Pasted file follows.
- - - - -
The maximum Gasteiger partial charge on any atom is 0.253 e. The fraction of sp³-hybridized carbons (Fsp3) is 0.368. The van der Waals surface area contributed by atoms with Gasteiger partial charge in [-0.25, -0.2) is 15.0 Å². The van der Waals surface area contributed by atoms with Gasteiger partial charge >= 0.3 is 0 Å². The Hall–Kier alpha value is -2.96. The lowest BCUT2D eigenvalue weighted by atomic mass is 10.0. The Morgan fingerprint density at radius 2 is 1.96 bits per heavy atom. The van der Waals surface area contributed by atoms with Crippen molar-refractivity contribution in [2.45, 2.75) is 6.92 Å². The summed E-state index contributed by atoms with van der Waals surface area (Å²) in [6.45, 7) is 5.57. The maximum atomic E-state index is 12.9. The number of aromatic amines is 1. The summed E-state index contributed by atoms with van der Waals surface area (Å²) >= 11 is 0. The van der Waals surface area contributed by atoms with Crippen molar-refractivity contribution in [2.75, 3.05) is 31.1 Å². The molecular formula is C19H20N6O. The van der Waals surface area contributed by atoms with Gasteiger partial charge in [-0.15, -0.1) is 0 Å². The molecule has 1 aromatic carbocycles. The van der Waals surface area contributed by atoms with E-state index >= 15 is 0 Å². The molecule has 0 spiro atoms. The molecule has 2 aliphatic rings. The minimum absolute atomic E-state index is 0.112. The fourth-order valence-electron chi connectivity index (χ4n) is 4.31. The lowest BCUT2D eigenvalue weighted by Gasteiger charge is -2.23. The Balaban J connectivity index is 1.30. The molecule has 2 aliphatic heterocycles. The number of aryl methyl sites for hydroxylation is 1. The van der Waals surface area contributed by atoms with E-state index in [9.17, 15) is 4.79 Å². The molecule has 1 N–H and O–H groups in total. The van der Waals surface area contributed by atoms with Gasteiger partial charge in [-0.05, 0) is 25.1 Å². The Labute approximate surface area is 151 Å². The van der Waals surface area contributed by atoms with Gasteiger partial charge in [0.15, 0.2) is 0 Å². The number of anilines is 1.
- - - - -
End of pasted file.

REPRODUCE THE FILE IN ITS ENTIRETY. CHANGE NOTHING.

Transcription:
The maximum Gasteiger partial charge on any atom is 0.253 e. The fraction of sp³-hybridized carbons (Fsp3) is 0.368. The van der Waals surface area contributed by atoms with Gasteiger partial charge in [-0.25, -0.2) is 15.0 Å². The van der Waals surface area contributed by atoms with Gasteiger partial charge >= 0.3 is 0 Å². The Hall–Kier alpha value is -2.96. The lowest BCUT2D eigenvalue weighted by atomic mass is 10.0. The Morgan fingerprint density at radius 2 is 1.96 bits per heavy atom. The van der Waals surface area contributed by atoms with Crippen molar-refractivity contribution in [2.45, 2.75) is 6.92 Å². The summed E-state index contributed by atoms with van der Waals surface area (Å²) in [6.45, 7) is 5.57. The maximum atomic E-state index is 12.9. The number of aromatic amines is 1. The summed E-state index contributed by atoms with van der Waals surface area (Å²) >= 11 is 0. The van der Waals surface area contributed by atoms with Crippen molar-refractivity contribution in [2.75, 3.05) is 31.1 Å². The molecular formula is C19H20N6O. The van der Waals surface area contributed by atoms with Gasteiger partial charge in [-0.15, -0.1) is 0 Å². The molecule has 1 aromatic carbocycles. The van der Waals surface area contributed by atoms with E-state index >= 15 is 0 Å². The molecule has 0 spiro atoms. The molecule has 2 aliphatic rings. The minimum absolute atomic E-state index is 0.112. The fourth-order valence-electron chi connectivity index (χ4n) is 4.31. The lowest BCUT2D eigenvalue weighted by Gasteiger charge is -2.23. The Balaban J connectivity index is 1.30. The molecule has 2 aliphatic heterocycles. The number of aryl methyl sites for hydroxylation is 1. The van der Waals surface area contributed by atoms with E-state index in [9.17, 15) is 4.79 Å². The molecule has 1 N–H and O–H groups in total. The van der Waals surface area contributed by atoms with Gasteiger partial charge in [-0.05, 0) is 25.1 Å². The Labute approximate surface area is 151 Å². The van der Waals surface area contributed by atoms with Gasteiger partial charge in [0.15, 0.2) is 0 Å². The number of anilines is 1.